The charcuterie stalls elicited the most drool as it is an artisanal art form not widely practised in the UK and just beginning to catch hold. In our searches for UK charcuterie courses we have come across just one not in London proper, taught by – you guessed it – a Frenchman.

The choices at the Revel market were beyond overwhelming and it was quite hard, knowing we were going to be in Spain for 3 weeks, to hold back on packing the wee Nissan Micra to the gills with a decent assortment of just about everything the market had on offer.

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The French, besides knowing their food, also know how to do a damn fine job of presentation. They seem to have that je ne sais quoi factor that, with just a minor, subtle twist, the ordinary becomes the extraordinary. Example numero uno – bowl of olives (below) flecked with bits of red peppers.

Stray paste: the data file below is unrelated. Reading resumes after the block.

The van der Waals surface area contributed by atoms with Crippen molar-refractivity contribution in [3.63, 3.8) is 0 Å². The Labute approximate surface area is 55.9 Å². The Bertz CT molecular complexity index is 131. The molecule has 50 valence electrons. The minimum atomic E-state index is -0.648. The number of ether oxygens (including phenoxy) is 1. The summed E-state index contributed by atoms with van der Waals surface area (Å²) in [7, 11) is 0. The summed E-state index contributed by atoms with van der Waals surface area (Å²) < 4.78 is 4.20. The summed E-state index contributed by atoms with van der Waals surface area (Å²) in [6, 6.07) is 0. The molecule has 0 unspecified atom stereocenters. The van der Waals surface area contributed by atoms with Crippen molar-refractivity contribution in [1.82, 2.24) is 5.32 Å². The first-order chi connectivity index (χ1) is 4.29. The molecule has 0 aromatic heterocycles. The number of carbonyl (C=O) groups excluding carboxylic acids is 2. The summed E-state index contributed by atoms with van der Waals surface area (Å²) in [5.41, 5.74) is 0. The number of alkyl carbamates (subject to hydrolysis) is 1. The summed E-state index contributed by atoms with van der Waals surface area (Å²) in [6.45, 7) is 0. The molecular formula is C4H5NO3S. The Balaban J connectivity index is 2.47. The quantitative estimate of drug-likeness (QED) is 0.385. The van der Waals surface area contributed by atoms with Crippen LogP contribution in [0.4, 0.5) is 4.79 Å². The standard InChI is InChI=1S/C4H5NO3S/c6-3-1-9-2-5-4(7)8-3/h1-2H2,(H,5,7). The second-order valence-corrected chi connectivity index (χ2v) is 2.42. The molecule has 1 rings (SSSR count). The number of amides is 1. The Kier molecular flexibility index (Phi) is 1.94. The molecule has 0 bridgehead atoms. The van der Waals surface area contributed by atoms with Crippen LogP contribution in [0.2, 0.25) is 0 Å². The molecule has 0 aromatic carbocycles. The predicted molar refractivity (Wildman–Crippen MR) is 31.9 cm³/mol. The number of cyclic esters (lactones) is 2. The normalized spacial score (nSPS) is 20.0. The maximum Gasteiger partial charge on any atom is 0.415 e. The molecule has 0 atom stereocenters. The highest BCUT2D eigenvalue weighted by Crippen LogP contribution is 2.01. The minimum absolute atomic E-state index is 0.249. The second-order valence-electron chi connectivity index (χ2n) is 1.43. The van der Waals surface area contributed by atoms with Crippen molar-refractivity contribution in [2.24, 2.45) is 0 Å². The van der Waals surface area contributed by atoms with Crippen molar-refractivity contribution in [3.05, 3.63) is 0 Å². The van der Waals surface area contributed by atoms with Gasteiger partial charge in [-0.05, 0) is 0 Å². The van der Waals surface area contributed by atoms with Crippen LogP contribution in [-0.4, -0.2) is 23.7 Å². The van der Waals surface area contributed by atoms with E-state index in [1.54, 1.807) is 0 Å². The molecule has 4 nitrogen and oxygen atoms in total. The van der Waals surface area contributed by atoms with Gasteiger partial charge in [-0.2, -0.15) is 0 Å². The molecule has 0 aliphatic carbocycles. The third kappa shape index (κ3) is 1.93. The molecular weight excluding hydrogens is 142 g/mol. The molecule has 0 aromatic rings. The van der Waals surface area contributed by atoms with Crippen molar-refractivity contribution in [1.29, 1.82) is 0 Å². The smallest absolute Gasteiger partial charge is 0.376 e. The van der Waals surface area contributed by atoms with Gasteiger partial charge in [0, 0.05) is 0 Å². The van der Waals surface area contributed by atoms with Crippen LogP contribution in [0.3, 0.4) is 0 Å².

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Or this almost irresistible, savoury scented humongous pan of a French styled paella…

FRStew And to add the final nail in our argument coffin, whilst having a rest stop at a service centre on aforementioned toll highways to hell, who but the French, instead of shelves stacked with junk food, offer you the option to purchase servings of Duck Confit or perhaps some Raclette or Comte cheeses for your journey…

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River Cottage: Pig In A Day

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WARNING: If you are vegetarian or vegan or just generally against the eating of meat, the following post and pictures may not be to your liking…may be a good time to leave. 

A very generous Hound #3 procured a full day course at the River Cottage Cookery School aptly titled a Pig in a Day for Hound #2’s birthday. This is a porker of a day for anyone who wants to demystify the art of butchery and gain hands on experience, or build up their confidence to tackle the world of charcuterie.